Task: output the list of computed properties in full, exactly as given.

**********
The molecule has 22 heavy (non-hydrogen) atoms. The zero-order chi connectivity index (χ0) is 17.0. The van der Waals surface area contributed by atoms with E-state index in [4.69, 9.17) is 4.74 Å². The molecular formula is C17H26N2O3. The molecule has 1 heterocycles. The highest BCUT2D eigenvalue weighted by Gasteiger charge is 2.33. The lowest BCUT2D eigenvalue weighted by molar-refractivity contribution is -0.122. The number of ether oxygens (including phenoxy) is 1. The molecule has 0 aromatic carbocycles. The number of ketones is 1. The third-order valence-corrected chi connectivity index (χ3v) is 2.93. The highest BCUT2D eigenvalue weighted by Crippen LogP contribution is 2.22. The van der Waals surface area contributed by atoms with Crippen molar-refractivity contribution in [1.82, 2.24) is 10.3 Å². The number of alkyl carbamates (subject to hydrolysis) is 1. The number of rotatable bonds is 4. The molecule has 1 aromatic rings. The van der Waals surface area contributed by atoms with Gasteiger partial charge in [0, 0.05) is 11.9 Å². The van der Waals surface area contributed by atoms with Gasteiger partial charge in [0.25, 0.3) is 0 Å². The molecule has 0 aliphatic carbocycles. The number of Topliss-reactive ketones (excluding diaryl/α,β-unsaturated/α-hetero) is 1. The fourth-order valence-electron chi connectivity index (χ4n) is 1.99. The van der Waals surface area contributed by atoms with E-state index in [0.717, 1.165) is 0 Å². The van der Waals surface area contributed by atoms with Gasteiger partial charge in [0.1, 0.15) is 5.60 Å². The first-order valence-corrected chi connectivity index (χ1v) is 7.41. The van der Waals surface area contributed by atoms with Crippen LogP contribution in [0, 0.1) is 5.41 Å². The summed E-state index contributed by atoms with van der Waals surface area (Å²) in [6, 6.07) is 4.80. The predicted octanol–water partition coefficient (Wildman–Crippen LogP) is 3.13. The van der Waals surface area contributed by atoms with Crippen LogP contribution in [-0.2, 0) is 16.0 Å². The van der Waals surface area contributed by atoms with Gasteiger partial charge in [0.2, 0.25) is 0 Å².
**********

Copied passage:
The molecule has 22 heavy (non-hydrogen) atoms. The zero-order chi connectivity index (χ0) is 17.0. The van der Waals surface area contributed by atoms with E-state index in [4.69, 9.17) is 4.74 Å². The molecular formula is C17H26N2O3. The molecule has 1 heterocycles. The highest BCUT2D eigenvalue weighted by Gasteiger charge is 2.33. The lowest BCUT2D eigenvalue weighted by molar-refractivity contribution is -0.122. The number of ether oxygens (including phenoxy) is 1. The molecule has 0 aromatic carbocycles. The number of ketones is 1. The third-order valence-corrected chi connectivity index (χ3v) is 2.93. The highest BCUT2D eigenvalue weighted by Crippen LogP contribution is 2.22. The van der Waals surface area contributed by atoms with Crippen molar-refractivity contribution in [1.82, 2.24) is 10.3 Å². The number of alkyl carbamates (subject to hydrolysis) is 1. The number of rotatable bonds is 4. The molecule has 1 aromatic rings. The van der Waals surface area contributed by atoms with Gasteiger partial charge in [0, 0.05) is 11.9 Å². The van der Waals surface area contributed by atoms with Gasteiger partial charge in [0.25, 0.3) is 0 Å². The molecule has 0 aliphatic carbocycles. The number of Topliss-reactive ketones (excluding diaryl/α,β-unsaturated/α-hetero) is 1. The fourth-order valence-electron chi connectivity index (χ4n) is 1.99. The van der Waals surface area contributed by atoms with E-state index in [0.717, 1.165) is 0 Å². The van der Waals surface area contributed by atoms with Gasteiger partial charge in [0.1, 0.15) is 5.60 Å². The first-order valence-corrected chi connectivity index (χ1v) is 7.41. The van der Waals surface area contributed by atoms with Crippen LogP contribution in [0, 0.1) is 5.41 Å². The summed E-state index contributed by atoms with van der Waals surface area (Å²) in [6, 6.07) is 4.80. The predicted octanol–water partition coefficient (Wildman–Crippen LogP) is 3.13. The van der Waals surface area contributed by atoms with Crippen LogP contribution in [-0.2, 0) is 16.0 Å². The van der Waals surface area contributed by atoms with Gasteiger partial charge in [0.2, 0.25) is 0 Å².